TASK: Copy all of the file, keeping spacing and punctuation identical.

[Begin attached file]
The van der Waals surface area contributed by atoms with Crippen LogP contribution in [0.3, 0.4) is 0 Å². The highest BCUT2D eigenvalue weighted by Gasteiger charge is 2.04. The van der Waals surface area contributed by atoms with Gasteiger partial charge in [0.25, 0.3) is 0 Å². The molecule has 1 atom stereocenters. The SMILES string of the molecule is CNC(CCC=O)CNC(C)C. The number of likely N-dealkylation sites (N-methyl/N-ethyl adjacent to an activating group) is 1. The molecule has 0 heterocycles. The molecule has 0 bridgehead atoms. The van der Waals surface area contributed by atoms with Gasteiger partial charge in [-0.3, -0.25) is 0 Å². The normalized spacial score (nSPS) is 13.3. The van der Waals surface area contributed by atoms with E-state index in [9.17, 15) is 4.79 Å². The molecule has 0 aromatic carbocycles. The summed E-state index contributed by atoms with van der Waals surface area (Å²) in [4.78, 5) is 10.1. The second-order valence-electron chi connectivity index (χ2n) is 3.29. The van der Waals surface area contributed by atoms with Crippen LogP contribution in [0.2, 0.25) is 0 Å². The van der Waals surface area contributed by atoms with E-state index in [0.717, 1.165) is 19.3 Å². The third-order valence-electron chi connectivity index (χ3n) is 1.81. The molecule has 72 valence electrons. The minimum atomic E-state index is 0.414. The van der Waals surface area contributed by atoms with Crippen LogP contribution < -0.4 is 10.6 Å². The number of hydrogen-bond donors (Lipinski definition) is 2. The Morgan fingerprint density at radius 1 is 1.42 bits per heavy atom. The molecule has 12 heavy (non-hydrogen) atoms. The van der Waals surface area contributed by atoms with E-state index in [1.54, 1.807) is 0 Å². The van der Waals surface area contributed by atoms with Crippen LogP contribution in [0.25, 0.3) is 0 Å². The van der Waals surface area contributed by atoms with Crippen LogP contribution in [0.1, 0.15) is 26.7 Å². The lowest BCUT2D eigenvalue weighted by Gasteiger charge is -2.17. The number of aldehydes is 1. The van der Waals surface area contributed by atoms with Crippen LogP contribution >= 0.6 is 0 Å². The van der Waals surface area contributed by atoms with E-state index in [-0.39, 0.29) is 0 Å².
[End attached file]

The van der Waals surface area contributed by atoms with Crippen LogP contribution in [0.3, 0.4) is 0 Å². The highest BCUT2D eigenvalue weighted by Gasteiger charge is 2.04. The van der Waals surface area contributed by atoms with Gasteiger partial charge in [0.25, 0.3) is 0 Å². The molecule has 1 atom stereocenters. The SMILES string of the molecule is CNC(CCC=O)CNC(C)C. The number of likely N-dealkylation sites (N-methyl/N-ethyl adjacent to an activating group) is 1. The molecule has 0 heterocycles. The molecule has 0 bridgehead atoms. The van der Waals surface area contributed by atoms with Gasteiger partial charge in [-0.3, -0.25) is 0 Å². The normalized spacial score (nSPS) is 13.3. The van der Waals surface area contributed by atoms with E-state index in [9.17, 15) is 4.79 Å². The molecule has 0 aromatic carbocycles. The summed E-state index contributed by atoms with van der Waals surface area (Å²) in [4.78, 5) is 10.1. The second-order valence-electron chi connectivity index (χ2n) is 3.29. The van der Waals surface area contributed by atoms with Crippen LogP contribution in [0.2, 0.25) is 0 Å². The van der Waals surface area contributed by atoms with E-state index in [0.717, 1.165) is 19.3 Å². The third-order valence-electron chi connectivity index (χ3n) is 1.81. The molecule has 72 valence electrons. The minimum atomic E-state index is 0.414. The van der Waals surface area contributed by atoms with Crippen LogP contribution < -0.4 is 10.6 Å². The number of hydrogen-bond donors (Lipinski definition) is 2. The Morgan fingerprint density at radius 1 is 1.42 bits per heavy atom. The molecule has 12 heavy (non-hydrogen) atoms. The van der Waals surface area contributed by atoms with E-state index in [1.54, 1.807) is 0 Å². The van der Waals surface area contributed by atoms with Crippen LogP contribution in [0.25, 0.3) is 0 Å². The van der Waals surface area contributed by atoms with Crippen LogP contribution in [0.1, 0.15) is 26.7 Å². The lowest BCUT2D eigenvalue weighted by Gasteiger charge is -2.17. The number of aldehydes is 1. The van der Waals surface area contributed by atoms with Crippen LogP contribution >= 0.6 is 0 Å². The van der Waals surface area contributed by atoms with E-state index in [-0.39, 0.29) is 0 Å².